| LONDON, July 2
LONDON, July 2 Developing countries that did not
take advantage of historically low yields by selling
international bonds in the first half of 2013 are finding
themselves left high and dry as borrowing costs rise.
Emerging market borrowers sold more than $200 billion of
bonds between January and July, a record-breaking streak that
culminated in April with the startling sight of Rwanda issuing a
10-year dollar bond at a yield of less than 7 percent.
But the U.S. Federal Reserve's indication that it will turn
off the liquidity taps which have depressed interest rates in
the West and fuelled demand for higher-yielding assets has burst
a bubble that had developed in emerging debt, bankers say.
"In March/April, some valuations were very high - investors
were awash with liquidity and were desperate for higher-yielding
instruments," said Chris Tuffey, head of EEMEA debt capital
markets at Credit Suisse. "Prices got to levels driven by
technicals rather than fundamentals."
Issuance fell dramatically last month, when only 25 bonds
were issued, according to Thomson Reuters data, compared with 82
in May, 103 in April, and 66 in June 2012. Emerging debt prices
have fallen as a sharp rise in U.S. yields robs riskier
borrowers of their usual yield appeal.
Countries such as Bahrain, Nigeria and Russia have continued
to hold investor presentations, known as roadshows, or assigned
lead managers for planned international debt sales, but no bonds
Borrowers have regularly held "non-deal" roadshows since the
2008/09 financial crisis made them nervous of committing to a
particular timetable for issuing debt, although investors say
such pitches always take place with a bond sale in mind.
Markets have been so favourable until recently, however,
that even unfamiliar names, such as last year's debut borrower
Zambia, were able to raise money as soon as their roadshows
ended, drawing massive demand.
Emerging market debt was yielding on average less than 5
percent in April, an unprecedentedly low level, but that has now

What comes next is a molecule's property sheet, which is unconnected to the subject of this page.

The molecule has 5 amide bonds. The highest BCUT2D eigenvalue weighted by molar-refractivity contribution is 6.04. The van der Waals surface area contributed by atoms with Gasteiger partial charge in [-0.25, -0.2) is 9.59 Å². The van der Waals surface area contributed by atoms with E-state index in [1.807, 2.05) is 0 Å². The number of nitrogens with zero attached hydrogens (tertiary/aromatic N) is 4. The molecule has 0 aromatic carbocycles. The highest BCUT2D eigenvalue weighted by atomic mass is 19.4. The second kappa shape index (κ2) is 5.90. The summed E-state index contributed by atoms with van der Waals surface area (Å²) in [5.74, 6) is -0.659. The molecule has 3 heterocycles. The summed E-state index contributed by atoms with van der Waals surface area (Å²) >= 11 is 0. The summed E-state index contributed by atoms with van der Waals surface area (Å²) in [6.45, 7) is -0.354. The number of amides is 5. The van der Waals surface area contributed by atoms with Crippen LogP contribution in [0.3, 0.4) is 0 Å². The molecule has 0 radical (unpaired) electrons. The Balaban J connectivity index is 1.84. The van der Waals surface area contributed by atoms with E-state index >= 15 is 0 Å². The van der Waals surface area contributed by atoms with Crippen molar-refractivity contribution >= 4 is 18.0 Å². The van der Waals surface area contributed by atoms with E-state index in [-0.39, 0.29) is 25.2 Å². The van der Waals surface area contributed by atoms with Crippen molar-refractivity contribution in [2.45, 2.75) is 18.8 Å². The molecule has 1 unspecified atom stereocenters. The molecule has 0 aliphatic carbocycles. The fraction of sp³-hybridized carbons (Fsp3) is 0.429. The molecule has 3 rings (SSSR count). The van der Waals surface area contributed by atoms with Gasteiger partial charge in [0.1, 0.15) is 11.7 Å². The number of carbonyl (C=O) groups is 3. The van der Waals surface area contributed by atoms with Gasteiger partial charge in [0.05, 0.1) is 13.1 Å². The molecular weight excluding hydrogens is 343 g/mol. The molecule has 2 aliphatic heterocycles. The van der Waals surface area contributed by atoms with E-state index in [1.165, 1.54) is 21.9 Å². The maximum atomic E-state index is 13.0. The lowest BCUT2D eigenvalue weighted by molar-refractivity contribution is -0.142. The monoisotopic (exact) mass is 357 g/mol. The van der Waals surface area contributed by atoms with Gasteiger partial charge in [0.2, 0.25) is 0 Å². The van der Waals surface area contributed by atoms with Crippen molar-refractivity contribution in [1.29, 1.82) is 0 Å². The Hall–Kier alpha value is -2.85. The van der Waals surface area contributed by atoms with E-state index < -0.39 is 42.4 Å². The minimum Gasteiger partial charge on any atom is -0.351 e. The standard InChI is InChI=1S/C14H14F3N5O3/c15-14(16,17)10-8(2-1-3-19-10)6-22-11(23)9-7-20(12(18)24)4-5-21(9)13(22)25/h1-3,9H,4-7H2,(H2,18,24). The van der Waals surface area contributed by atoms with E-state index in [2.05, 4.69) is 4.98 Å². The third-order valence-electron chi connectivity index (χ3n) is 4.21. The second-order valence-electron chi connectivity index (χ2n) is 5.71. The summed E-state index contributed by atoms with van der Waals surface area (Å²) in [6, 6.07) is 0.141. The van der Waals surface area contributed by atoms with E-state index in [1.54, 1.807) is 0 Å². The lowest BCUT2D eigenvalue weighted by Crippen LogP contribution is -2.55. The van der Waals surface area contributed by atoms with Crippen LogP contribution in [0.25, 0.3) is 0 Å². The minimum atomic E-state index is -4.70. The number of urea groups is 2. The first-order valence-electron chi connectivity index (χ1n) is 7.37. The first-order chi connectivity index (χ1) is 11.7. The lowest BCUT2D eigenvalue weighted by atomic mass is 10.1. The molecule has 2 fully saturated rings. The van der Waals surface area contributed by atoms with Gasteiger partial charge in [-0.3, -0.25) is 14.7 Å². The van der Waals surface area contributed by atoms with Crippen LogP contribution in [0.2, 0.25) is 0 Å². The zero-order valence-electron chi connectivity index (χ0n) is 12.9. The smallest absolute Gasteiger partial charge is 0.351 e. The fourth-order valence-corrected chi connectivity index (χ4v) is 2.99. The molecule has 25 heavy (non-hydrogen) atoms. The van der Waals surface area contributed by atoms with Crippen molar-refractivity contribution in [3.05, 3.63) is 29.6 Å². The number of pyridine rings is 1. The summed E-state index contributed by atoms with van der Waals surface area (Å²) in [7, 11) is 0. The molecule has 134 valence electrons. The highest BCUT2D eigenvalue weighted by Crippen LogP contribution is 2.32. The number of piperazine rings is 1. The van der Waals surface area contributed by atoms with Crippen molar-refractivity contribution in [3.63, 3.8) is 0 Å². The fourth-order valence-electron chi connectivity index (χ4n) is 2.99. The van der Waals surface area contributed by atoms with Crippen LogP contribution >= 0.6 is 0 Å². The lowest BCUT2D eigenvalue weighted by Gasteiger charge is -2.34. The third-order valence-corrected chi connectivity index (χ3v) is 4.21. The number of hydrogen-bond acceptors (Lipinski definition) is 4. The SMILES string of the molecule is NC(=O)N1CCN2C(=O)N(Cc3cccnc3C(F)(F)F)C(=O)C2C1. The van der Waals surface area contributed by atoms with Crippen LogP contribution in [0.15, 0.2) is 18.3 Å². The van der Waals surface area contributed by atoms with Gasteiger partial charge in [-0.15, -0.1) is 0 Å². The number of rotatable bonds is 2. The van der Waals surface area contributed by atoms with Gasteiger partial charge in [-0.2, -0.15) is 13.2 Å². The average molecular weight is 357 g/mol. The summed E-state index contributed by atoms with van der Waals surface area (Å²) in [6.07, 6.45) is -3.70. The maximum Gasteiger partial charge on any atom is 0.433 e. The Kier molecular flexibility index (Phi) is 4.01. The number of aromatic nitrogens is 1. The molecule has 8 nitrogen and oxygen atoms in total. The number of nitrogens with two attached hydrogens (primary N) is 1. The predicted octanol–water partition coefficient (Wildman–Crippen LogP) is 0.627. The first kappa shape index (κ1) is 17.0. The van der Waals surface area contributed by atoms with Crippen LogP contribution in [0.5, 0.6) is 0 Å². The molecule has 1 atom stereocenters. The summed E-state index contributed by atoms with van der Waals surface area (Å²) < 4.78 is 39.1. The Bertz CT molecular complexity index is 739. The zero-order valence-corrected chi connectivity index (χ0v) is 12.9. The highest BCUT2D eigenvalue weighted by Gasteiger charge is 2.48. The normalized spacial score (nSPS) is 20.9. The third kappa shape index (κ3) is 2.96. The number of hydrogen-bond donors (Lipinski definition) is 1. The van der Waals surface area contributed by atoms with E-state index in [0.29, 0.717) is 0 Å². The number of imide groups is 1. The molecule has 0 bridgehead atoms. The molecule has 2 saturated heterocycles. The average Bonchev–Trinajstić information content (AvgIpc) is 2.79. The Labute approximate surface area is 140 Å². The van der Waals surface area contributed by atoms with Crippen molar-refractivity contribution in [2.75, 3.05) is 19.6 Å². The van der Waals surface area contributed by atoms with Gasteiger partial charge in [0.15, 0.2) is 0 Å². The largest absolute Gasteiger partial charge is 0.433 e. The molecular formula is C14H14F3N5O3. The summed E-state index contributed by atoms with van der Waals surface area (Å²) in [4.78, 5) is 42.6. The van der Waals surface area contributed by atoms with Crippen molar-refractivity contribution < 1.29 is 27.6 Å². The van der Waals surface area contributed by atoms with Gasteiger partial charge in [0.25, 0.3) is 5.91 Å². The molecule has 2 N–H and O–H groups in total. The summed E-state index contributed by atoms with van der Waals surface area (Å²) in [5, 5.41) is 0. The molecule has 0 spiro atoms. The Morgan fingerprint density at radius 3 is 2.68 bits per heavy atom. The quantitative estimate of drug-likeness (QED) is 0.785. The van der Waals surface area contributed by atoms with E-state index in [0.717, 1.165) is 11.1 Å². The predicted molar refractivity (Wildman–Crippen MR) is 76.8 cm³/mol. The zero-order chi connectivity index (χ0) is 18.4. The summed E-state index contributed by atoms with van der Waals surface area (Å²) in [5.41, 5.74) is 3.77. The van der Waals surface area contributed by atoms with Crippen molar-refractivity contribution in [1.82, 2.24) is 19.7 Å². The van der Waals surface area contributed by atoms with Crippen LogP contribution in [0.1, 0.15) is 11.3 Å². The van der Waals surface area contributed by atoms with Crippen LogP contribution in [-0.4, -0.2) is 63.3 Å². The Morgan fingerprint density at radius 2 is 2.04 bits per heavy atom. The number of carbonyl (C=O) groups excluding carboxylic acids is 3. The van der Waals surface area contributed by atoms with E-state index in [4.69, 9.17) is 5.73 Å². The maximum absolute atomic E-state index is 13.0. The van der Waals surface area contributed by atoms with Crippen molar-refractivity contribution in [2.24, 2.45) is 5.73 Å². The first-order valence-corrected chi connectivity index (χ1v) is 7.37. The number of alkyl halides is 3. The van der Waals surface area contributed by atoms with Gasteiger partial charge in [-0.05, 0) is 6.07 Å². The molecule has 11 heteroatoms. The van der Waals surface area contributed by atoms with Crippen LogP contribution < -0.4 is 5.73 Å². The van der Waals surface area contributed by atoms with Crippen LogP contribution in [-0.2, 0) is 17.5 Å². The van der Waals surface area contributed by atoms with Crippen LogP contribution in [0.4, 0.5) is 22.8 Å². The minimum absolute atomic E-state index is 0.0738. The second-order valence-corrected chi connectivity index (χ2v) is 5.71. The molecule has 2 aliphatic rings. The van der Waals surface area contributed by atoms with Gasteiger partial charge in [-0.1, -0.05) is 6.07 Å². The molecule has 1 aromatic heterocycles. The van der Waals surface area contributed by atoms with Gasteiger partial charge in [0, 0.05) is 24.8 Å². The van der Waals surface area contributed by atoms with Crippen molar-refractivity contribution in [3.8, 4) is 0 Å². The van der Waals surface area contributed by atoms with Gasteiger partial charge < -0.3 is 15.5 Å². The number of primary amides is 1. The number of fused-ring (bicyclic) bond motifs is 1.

risen to around 7 percent, meaning that borrowers will
have to pay much more for their funding.
Rising interest costs could make life difficult for
countries already struggling with high debt and deficits.
"A lot of issuers have not fully woken up to the fact that
issuance at higher yields will significantly change the debt
sustainability picture," said David Hauner, head of EEMEA fixed
income strategy at BofA-Merrill Lynch Global Research.
Nigeria finished a roadshow last week but no bond followed,
while African countries waiting in the wings include Kenya and
Tanzania. Other countries which have held roadshows in the past
few weeks include Latvia and Ukraine, according to Thomson
Reuters market news and information service IFR.
Some, such as Kenya, which has made and dropped plans for
its first Eurobond several times since 2007, may not have any
pressing need to borrow, while others may find alternative - and
cheaper - sources of funding.
Ukraine's debt insurance costs have recently hit 18-month
highs, however, as investors worry that without an International
Monetary Fund deal, the country will not be able to refinance
its debt. Kiev sold a $1 billion 10-year Eurobond in April and
said it aimed to raise another $2.5 billion this year.
More regular sovereign borrowers may also struggle to
complete their annual issuance programmes, let alone borrow in
advance of next year's plan, as countries often seek to do.
Turkey has raised $4.2 billion of its $6.5 billion borrowing
target for this year, while Hungary has completed $3.25 billion
of a 2013 target of around $5.5 billion.
"People used to do a lot of pre-funding and that won't be
the case any more," said Gorky Urquieta, co-head of emerging
markets debt at asset manager Neuberger Berman.
Companies and financial firms, which made up the vast bulk
of this year's issuance, are also holding back.
Turkish banks Ziraat and Yapi Kredi are among
those who have said they are waiting for better market
conditions, while Nigeria's Diamond Bank ended a
roadshow last week without a deal.
Bankers involved in emerging market debt remain optimistic
the recent rise in U.S. Treasury yields may be temporary, saying
this month's U.S. employment numbers and Federal Reserve meeting
could put a different complexion on the Fed's intentions.
If that is the case, for emerging market borrowers, "the
summer should be active, rather than quiet," said Credit
But countries and companies who missed the window which
closed in April will have to resign themselves to borrowing at
higher rates. "Emerging markets will never have it as good
again," BofA-ML's Hauner said.
(Additional reporting by Sujata Rao in London and Seda Sezer
and Nevzat Devranoglu in Istanbul; Editing by Catherine Evans)